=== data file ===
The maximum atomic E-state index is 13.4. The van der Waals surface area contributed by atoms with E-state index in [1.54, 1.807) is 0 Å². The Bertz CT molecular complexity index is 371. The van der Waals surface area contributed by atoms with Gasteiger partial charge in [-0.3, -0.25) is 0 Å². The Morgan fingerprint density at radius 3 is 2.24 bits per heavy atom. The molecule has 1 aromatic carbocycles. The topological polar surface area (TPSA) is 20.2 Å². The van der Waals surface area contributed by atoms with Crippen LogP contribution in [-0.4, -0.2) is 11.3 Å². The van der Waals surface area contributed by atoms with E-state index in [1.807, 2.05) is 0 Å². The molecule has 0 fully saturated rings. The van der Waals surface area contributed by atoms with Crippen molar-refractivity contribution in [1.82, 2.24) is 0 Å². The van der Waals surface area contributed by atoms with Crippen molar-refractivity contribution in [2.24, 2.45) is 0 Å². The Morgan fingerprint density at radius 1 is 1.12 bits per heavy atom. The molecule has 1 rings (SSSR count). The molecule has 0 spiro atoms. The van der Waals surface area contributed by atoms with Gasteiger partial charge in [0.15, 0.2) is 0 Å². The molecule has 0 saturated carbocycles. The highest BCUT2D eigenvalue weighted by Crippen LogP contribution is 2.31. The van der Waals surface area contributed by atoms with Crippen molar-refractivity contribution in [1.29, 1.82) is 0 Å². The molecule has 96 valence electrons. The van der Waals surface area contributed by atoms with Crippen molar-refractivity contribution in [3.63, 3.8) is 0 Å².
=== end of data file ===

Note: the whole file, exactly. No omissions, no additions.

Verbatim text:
The maximum atomic E-state index is 13.4. The van der Waals surface area contributed by atoms with E-state index in [1.54, 1.807) is 0 Å². The Bertz CT molecular complexity index is 371. The van der Waals surface area contributed by atoms with Gasteiger partial charge in [-0.3, -0.25) is 0 Å². The Morgan fingerprint density at radius 3 is 2.24 bits per heavy atom. The molecule has 1 aromatic carbocycles. The topological polar surface area (TPSA) is 20.2 Å². The van der Waals surface area contributed by atoms with Crippen LogP contribution in [-0.4, -0.2) is 11.3 Å². The van der Waals surface area contributed by atoms with E-state index in [1.807, 2.05) is 0 Å². The molecule has 0 fully saturated rings. The van der Waals surface area contributed by atoms with Crippen molar-refractivity contribution in [1.82, 2.24) is 0 Å². The van der Waals surface area contributed by atoms with Crippen molar-refractivity contribution in [2.24, 2.45) is 0 Å². The Morgan fingerprint density at radius 1 is 1.12 bits per heavy atom. The molecule has 1 rings (SSSR count). The molecule has 0 spiro atoms. The van der Waals surface area contributed by atoms with Gasteiger partial charge in [0.15, 0.2) is 0 Å². The molecule has 0 saturated carbocycles. The highest BCUT2D eigenvalue weighted by Crippen LogP contribution is 2.31. The van der Waals surface area contributed by atoms with Crippen molar-refractivity contribution in [1.29, 1.82) is 0 Å². The molecule has 96 valence electrons. The van der Waals surface area contributed by atoms with Crippen molar-refractivity contribution in [3.63, 3.8) is 0 Å².